THE WORRY ABOUT SHAPOVALOV
It is easy to be excited about Denis Shapovalov. The kid looks to have everything. The right game. The right look. The right personality. The kind of on-court athleticism we don’t see enough of.
The rare tennis player who stands out not just for his forehand, but for his ability to connect emotionally with those watching both live and on television.
So here’s my concern: He’s still a kid, hasn’t won anything yet, had a poor final match at the U.S. Open and he’s doing the red carpet thing at TIFF and getting fancy clothes thrown at him, and accolades and he’s been asked to pose for everything and sign everything and so much of it is happening so quickly.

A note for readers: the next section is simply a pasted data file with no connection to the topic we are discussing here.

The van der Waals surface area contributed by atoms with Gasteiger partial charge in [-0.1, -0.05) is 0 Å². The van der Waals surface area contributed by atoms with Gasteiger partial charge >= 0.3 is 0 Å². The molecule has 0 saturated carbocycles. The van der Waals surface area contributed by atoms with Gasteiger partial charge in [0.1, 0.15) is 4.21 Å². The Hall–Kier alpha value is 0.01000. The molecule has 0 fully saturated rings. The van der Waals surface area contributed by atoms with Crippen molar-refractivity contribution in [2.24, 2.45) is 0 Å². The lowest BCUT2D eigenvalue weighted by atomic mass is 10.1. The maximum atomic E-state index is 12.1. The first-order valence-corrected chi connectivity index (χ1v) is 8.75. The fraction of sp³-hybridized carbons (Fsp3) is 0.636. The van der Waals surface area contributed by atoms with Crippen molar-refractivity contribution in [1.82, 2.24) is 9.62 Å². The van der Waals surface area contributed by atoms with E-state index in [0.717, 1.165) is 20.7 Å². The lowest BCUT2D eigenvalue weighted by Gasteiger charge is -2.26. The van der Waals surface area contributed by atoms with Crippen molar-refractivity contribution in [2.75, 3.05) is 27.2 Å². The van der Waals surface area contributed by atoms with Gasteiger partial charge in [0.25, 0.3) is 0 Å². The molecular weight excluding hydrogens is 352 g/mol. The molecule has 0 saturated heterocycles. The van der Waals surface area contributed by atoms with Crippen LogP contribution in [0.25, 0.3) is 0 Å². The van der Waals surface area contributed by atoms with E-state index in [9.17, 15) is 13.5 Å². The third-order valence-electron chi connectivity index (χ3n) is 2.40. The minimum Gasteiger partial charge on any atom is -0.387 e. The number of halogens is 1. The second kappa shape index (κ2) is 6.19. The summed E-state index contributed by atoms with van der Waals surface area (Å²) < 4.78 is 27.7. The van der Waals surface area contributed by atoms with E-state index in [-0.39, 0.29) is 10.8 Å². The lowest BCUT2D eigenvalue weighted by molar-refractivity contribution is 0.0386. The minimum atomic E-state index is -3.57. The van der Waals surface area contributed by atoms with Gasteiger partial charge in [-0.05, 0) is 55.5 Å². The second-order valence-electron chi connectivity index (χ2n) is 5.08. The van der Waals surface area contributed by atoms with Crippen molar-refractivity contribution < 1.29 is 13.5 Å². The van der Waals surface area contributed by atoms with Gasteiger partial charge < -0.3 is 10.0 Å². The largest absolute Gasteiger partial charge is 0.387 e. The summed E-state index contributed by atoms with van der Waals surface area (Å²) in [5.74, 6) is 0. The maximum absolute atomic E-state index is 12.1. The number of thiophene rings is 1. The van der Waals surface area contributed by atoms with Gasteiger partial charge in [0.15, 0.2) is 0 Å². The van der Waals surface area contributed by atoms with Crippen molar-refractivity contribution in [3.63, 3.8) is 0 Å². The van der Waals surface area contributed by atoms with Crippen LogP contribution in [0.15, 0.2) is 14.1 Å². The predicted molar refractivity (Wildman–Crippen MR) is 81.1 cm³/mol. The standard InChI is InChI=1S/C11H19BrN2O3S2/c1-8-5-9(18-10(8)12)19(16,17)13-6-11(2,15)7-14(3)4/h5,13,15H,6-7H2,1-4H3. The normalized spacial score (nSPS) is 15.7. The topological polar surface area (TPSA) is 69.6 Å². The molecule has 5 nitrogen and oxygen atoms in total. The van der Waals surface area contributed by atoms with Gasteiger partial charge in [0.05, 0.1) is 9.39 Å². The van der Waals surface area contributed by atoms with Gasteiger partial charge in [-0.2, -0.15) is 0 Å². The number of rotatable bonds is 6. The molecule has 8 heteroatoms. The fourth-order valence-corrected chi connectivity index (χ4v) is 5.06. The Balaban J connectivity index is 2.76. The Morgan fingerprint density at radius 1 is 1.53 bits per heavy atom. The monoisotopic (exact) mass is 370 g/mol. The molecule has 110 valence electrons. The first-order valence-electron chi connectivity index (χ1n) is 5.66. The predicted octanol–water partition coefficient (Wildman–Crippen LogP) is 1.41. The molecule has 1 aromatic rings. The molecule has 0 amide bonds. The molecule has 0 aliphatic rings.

Some athletes can handle that. Connor McDavid knew he was going to be special for a long time. He had time to prepare for it. His people had time to prepare him.
A month ago, Shapovalov had no idea all this was going to happen this quickly. How his life, at least short term, was going to change so rapidly.
The challenge now is two-fold: Continuing to get better at his game and moving up the ATP ladder.
That’s difficult enough. And at the same time, not getting lost in all the excitement and wonder that currently surrounds him. It’s a lot for a kid to handle, even one who seems to have everything.